This implies that the mastery of Biology concepts might not be fully achieved without the use of instructional resources that the students are abreast with. The teaching of Biology without instructional materials may certainly result in poor academic achievement.
Folorunso (2004) observed that there is lack of adequate and appropriate instructional resources for effective teaching of Biology in schools. For Ibitoye and Fape (2007), the poor achievement in biology was traced to poor usage of instructional resources for biology teaching and learning, poor state of infrastructure facilities, large class size, poor teaching, use of faulty assessment practice, and inadequacy of quality teachers. According to Okebukola (2004), the poor state of laboratory facilities and inadequate use of instructional materials has constituted a cog in the wheel of students’ achievement in Biology in the Senior School Examination. The verbal exposition does not promote skill acquisition, objectivity,
and critical thinking abilities that will enable the child to function effectively in the society. This according to the researcher leads to poor achievement of students in the subject.
Okebukola and Jegede (1986) stressed that a professionally qualified Biology teacher no matter how well trained, would be unable to put his ideas into practice if the school setting lacks the equipment and material resources necessary for him or her to translate his competence into reality.
On this note, resources are seen as materials, which help in doing something. For example, flour, sugar, water, and so on serve as resources for the preparation of bread or cake. In the classroom situation, resources are materials or devices that are used to facilitate teaching and learning. National Teachers Institute (2010) reported that resources in the classroom can be classified into two broad categories, those that appeal to the sense of sight which are classified as visual resources and those which appeal to the sense of hearing, classified as audio materials. There are also those that combine both features and are classified as audio-visual (A-V) materials. Isola (2010) referred to instructional resources as objects or devices, which help the teacher to make a lesson much clearer to the learner. Instructional materials are also described as concrete or physical objects, which provide sound, visual, or both to the sense organs during teaching (Agina-obu,2005). The teaching of Biology cannot be done effectively without interaction between the teacher, students and the environmental resources. The Biology curriculum is planned to enable the teacher use activity oriented, child-centred approach (guided inquiry) to teach (Nzewi & Nwosu, 2009). (Nzewi & Nwosu, 2009). However, evidence from research has shown that instructional materials, resources and equipments for science, especially biology are either in short supply or are completely lacking in schools to the extent that most teachers end up with verbal exposition of scientific principles, facts and concepts. Studies have also revealed that the achievement of Nigerian students in Ordinary Level Biology was generally and consistently poor over the years (Nwagbo, 2009). This has been a major source of concern to the school administrators, parents and the government at large.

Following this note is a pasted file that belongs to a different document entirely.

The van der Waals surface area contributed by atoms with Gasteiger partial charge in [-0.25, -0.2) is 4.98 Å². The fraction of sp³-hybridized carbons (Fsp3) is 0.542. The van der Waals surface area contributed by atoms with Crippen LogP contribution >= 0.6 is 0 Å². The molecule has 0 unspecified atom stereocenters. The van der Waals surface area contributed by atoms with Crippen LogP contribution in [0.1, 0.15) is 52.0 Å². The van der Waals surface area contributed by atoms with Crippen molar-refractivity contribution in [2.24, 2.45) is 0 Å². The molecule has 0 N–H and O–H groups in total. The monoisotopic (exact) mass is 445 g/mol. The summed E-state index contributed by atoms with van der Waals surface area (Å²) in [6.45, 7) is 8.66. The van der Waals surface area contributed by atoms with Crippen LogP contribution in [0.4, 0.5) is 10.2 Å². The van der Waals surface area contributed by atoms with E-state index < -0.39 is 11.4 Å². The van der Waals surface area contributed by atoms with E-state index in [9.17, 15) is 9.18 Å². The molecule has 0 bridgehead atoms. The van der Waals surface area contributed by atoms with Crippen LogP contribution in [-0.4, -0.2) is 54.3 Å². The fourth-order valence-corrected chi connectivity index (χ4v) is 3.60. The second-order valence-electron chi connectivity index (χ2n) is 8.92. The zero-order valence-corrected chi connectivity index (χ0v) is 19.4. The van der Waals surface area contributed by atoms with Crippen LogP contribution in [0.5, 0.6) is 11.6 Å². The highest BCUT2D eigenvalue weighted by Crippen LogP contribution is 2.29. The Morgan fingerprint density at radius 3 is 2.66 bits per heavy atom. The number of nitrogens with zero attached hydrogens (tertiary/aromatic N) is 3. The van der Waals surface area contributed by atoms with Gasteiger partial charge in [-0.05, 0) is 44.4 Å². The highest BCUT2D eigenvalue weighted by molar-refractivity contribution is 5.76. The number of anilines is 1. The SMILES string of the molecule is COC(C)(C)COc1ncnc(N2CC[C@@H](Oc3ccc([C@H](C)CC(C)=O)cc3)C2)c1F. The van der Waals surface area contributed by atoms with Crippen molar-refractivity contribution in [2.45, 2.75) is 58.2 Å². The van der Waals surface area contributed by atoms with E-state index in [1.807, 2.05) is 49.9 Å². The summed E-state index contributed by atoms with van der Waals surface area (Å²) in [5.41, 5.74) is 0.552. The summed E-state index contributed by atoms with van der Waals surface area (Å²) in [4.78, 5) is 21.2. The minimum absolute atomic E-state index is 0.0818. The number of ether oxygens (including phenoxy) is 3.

Bassey (2002) stated that Biology is resource intensive, and in an era of poor funding or scarcity of resources, it may be very difficult to find some of the original materials and equipment for the teaching of Biology in schools adequately. A situation that is further compounded by the galloping inflation in the country and many at times, some of the imported sophisticated materials and equipment are found to be expensive and irrelevant ;hence the need to produce materials locally. Researchers such as Ogunleye (2002) and Obioha (2006) reported that there were inadequate resources for teaching biology in secondary schools in Nigeria. The authors further stated that the available ones are not usually in good conditions in most cases. According to Abolade (2004), some of the factory produced/imported instructional materials have also been discovered to be based on foreign ideas and culture. It is against this background that the need to fashion out ways by which local resources can be used for developing instructional materials becomes necessary. There is the need therefore, for improvisation.